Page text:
As longtime residents will attest, the decade of the 1950s brought enormous change to this part of the state. The advent of the Savannah River Plant, a 300-square-mile nuclear reservation with more than 200 buildings (including five reactors) and 6,000 permanent employees (mostly from other parts of the country) changed the social, political, and economic landscape.
Indeed, in her book “Cold War Dixie” (University of Georgia Press), professor and author Kari Frederickson argues that what had been a largely rural, agricultural, and staunchly Democratic region became, with the influx of the SRP (now SRS) engineers and attendant technocrats, a largely suburban, middle-class and Eisenhower Republican enclave.
This socio-political shift did not come without a price, and Frederickson, who chairs the history department at the University of Alabama, will be chronicling some of the more significant challenges that our local community faced with the construction of the huge hydrogen bomb facility on our doorstep when she visits Aiken next week.
The keynote speaker at this year's Pickens-Salley Symposium scheduled for Tuesday, March 25, at 7 p.m. on the main stage of USCA's Etherredge Center, Frederickson specializes in exploring those factors that contributed to the evolution of the modern South; an earlier book entitled “The Dixiecrat Revolt” focuses on the period 1932 to 1968 and how key players like the late Strom Thurmond reshaped Southern politics.
Her new book “Cold War Dixie,” however, has special significance for local residents because of how she uses the Aiken area as a microcosm for the discussion of major regional change. Each chapter focuses on a specific way that the joint venture between the U.S. Atomic Energy Commission and the DuPont Corporation transformed Aiken County.
There is, as one might expect, some attention paid to the thousands of displaced persons, particularly the residents of the six small towns and villages that were leveled to make way for the plant. Other chapters focus on the challenges neighboring communities, particularly Aiken, faced in accommodating the influx of new residents. In just three years, from 1950 to 1953, Aiken doubled in size; new subdivision were built; and national retail chains opened outlets in our town just to provide the amenities to which the “DuPonters” had grown accustomed.
Frederickson also devotes a chapter to race relations and the slow integration of the SRP workforce; she also details how those clinging to an image of “Old Aiken” made an attempt to exclude the new residents from certain aspects of civic life and how, in response, the newcomers formed some of their own clubs and created their own cultural organizations. There is also a chapter on how “Yankee transplants and defense workers” helped revive the Republican Party in this part of the state, making their candidates competitive in local politics by the mid-1960s.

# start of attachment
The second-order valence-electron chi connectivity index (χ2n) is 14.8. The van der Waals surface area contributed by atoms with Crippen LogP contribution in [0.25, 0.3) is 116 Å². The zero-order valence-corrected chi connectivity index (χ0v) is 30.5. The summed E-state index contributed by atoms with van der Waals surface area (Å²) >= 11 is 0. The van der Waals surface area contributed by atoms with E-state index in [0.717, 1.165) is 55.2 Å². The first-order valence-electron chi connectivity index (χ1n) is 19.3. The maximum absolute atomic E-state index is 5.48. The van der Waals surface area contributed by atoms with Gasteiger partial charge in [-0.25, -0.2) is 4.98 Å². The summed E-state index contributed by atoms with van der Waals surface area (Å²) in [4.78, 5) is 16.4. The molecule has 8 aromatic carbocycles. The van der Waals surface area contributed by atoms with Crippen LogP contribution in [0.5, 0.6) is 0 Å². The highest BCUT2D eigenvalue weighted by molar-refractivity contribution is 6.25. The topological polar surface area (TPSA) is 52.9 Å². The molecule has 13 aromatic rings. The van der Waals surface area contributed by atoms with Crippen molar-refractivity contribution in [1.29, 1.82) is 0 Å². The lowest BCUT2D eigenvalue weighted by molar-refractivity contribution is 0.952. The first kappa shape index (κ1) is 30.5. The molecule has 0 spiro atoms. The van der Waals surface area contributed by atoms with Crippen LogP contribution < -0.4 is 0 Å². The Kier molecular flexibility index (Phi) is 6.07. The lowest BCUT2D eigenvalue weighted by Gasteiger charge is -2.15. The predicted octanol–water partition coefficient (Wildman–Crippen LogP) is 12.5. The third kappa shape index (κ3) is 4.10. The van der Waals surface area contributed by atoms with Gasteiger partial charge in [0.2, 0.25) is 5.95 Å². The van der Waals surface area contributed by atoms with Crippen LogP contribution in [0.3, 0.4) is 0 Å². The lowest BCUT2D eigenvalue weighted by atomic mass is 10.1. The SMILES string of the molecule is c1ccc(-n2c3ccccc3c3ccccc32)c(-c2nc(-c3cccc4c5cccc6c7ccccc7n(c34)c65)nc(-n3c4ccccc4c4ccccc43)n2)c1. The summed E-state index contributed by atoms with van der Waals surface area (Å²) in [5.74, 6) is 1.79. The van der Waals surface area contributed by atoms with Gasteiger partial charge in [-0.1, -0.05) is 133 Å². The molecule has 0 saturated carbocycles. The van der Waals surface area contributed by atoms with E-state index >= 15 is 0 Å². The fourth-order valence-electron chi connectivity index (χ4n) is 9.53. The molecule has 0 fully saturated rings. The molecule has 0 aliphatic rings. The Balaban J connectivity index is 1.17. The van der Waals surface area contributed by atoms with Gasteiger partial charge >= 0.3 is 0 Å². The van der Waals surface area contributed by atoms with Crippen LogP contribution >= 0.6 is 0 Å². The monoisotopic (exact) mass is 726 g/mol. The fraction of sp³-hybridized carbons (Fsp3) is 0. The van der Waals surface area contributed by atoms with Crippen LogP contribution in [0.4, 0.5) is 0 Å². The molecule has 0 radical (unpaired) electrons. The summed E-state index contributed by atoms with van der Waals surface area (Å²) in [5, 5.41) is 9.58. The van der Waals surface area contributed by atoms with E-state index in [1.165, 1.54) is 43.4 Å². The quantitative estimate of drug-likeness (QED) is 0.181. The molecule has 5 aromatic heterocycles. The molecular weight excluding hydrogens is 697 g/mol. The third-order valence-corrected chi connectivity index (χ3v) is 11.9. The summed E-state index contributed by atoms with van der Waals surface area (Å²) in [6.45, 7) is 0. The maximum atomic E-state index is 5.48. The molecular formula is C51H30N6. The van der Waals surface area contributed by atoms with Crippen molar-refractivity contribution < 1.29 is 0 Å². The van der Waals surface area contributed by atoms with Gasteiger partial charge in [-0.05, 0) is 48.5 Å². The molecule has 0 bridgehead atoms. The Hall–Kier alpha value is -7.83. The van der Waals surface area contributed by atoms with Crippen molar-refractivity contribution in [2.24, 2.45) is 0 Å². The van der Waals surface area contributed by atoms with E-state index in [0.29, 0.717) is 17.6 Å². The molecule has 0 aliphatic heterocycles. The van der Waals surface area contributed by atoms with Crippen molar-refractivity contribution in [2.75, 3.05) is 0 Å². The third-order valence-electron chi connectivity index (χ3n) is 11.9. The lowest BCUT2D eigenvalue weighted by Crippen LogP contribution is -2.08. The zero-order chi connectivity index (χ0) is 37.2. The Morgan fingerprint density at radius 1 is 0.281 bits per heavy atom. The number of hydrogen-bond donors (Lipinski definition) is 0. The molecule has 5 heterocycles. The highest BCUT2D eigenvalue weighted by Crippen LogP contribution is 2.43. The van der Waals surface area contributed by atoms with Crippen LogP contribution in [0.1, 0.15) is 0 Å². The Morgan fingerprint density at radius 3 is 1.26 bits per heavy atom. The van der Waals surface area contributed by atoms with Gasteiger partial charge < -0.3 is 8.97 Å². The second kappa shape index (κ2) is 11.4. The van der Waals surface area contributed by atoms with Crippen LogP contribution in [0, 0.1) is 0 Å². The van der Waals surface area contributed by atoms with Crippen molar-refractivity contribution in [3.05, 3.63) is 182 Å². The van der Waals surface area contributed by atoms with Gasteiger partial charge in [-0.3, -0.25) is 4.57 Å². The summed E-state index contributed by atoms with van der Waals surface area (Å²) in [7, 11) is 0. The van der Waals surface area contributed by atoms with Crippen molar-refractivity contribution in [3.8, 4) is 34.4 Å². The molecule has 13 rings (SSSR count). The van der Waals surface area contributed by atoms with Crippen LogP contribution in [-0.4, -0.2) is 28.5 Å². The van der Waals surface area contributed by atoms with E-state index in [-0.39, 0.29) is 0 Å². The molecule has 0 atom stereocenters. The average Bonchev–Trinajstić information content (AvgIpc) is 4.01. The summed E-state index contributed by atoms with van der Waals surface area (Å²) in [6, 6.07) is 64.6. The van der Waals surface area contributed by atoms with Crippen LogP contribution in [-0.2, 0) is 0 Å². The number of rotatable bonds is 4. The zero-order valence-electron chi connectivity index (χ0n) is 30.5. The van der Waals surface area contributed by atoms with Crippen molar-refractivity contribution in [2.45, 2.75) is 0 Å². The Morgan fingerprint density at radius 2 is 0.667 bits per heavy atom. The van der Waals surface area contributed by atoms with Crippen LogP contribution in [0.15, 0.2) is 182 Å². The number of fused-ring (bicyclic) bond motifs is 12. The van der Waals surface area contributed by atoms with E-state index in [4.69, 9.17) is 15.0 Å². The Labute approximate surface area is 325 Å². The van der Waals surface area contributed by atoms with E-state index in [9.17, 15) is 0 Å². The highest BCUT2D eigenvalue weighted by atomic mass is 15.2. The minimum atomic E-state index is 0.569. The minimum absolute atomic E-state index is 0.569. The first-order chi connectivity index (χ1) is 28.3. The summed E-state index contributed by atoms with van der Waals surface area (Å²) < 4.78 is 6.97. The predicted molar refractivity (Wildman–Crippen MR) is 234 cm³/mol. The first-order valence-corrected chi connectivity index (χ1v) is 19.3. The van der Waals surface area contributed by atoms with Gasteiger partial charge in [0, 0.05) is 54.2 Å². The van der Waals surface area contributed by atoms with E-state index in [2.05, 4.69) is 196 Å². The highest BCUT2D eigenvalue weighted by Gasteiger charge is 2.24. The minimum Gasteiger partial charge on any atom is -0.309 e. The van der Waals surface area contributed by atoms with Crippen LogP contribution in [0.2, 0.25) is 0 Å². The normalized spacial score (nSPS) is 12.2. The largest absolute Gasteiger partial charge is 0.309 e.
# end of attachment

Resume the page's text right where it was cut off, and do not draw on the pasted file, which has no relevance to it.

As has become an annual feature of symposium programming, following the free presentation, there will be a reception sponsored by the local chapter of the American Association of University Women in the lower lobby.
The Pickens-Salley Symposium is named for two remarkable women who were both residents of the Pickens-Salley House, now located on the USCA campus. The only woman to have her image emblazoned on Confederate paper currency, Lucy Pickens, third wife of Governor Francis Pickens, was the First Lady of South Carolina on the eve of the Civil War. One of the first women in the South to become a licensed real estate broker, Eulalie Salley was an ardent advocate for women's rights and President of the South Carolina Equal Suffrage League.
Both women left their mark on our state and the house that now bears their names. Built in 1829 as the Pickens family residence and first called Edgewood, the house was purchased by Eulalie Salley and her husband Julian in 1928 and moved from the town of Edgefield to a 15-acre site on Kalmia Hill in Aiken in 1929. It remained in the Salley family until the late 1980s, when local developer Ronald Bolton bought the property and donated the house to USCA. In 1987, the house was moved in three sections to the USCA campus and reassembled on a circular drive opposite the Etherredge Center, and it is now occupied by a number of administrative offices.
The Annual Pickens-Salley Symposium on Southern Women is free and open to the public. For more information, call Dr. Deidre Martin at 641-3448 or email her at firstname.lastname@example.org.
Dr. Tom Mack holds the G.L. Toole Chair at USC Aiken.
His two books on local history, “Circling the Savannah” and “Hidden History of Aiken County” (Charleston, SC: The History Press) are available online and at local retail outlets.
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